Facing extortion used to be the stuff of spy movies and high crimes-not something everyday small and medium business owners had to face. Oh boy have times changed! Now with Ransomware a household name, extortion is a common business occurrence.
Because the frequency of cyber attacks are so appallingly high, it’s important to familiarize yourself with the most typical forms of extortion. According to Amer Owaida at ESET, an anti-virus provider, Ransomware is typically the most used form of digital extortion.
“The basic premise is that your device will be infested by ransomware using one of the various tactics hackers employ, such as duping you into clicking on a malicious link found in an email or posted on social media or shared with you through a direct instant message,” he explains. “After the malware makes its way into your device: it will either encrypt your files and won’t allow you to access them, or it will lock you out of your computer altogether, until you pay the ransom. It is also worth mentioning that some ransomware groups have added a new functionality; a form of doxing wherein they traverse your files looking for sensitive information, which they will threaten to release unless you pay them an additional fee. This could be considered a form of double extortion.”
Another frequently used method of extortion is when hackers steal your data and threaten to publish it unless you pay a ransom. While this used to be the “traditional” data breach hack, now ransomware groups have adopted this strategy as well, as if a data breach alone isn’t devastating enough to an organization.
Some of the most despised forms of extortion are sextortion and sextortion scams. Sextortion is basically old school blackmail conducted over the Internet. These scams often begin on dating platforms with the attacker catfishing the victim in order to obtain sensitive photos. In a sextortion scam, meanwhile, the attacker is bluffing. Often, the scammer will send out emails to a large group suggesting to recipients that a hacker has obtained embarrassing footage of them via their webcams. If the scammer sends out enough of these emails, at least some of the recipients will fall for it because of bad timing and a heavy dose of guilt.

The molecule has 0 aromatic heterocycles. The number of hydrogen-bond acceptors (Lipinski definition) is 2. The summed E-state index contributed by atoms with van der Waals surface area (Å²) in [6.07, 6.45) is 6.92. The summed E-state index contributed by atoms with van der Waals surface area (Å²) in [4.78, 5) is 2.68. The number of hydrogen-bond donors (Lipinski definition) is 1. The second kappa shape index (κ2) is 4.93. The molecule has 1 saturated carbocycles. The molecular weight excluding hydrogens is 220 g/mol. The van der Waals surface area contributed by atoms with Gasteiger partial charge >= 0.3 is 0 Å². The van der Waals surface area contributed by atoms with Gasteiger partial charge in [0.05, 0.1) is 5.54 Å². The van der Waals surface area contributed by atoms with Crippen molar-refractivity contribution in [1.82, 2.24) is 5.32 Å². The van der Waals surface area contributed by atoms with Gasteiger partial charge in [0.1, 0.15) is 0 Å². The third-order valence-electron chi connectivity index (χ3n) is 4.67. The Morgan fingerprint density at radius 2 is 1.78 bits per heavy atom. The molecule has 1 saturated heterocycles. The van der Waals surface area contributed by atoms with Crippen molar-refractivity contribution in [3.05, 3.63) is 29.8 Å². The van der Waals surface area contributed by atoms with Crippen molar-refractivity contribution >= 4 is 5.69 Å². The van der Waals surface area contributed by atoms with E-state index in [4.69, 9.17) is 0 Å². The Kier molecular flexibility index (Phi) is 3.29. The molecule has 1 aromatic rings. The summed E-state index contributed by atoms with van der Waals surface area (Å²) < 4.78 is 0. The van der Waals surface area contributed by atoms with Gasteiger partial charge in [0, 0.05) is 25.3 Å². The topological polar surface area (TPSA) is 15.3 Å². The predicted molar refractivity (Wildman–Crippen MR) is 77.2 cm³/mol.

The last type of extortion blasts DDoS attacks against an organization until the victim pays a ransom. These attacks can go on for days, potentially costing the targeted organization hundreds of thousands of dollars. It’s like getting attacked by ants on multiple fronts. They never stop coming!
In each of these scenarios, victims should avoid paying the ransom. Not unlike the government who says they won’t negotiate with terrorist’s, paying an extortionist only encourages future crimes, it also marks you as someone who’s willing to pay. Most victims who pay the ransom end up attacked again in less than a month.
“There are multiple steps you can take to lower the risks of ending up in the crosshairs of cyber-extortionists,” Owaida suggests. “For starters, you should always implement cybersecurity practices both in your work and personal lives, which include using two-factor authentication and keeping all your devices patched and up to date. You should also avoid recycling passwords– since those are responsible for many account compromises – use strong passwords or passphrases, and avoid oversharing information that could be used against you.”
If you need assistance with cybersecurity services, contact DarkHound at [email protected]
Source: Knowbe4, ESET
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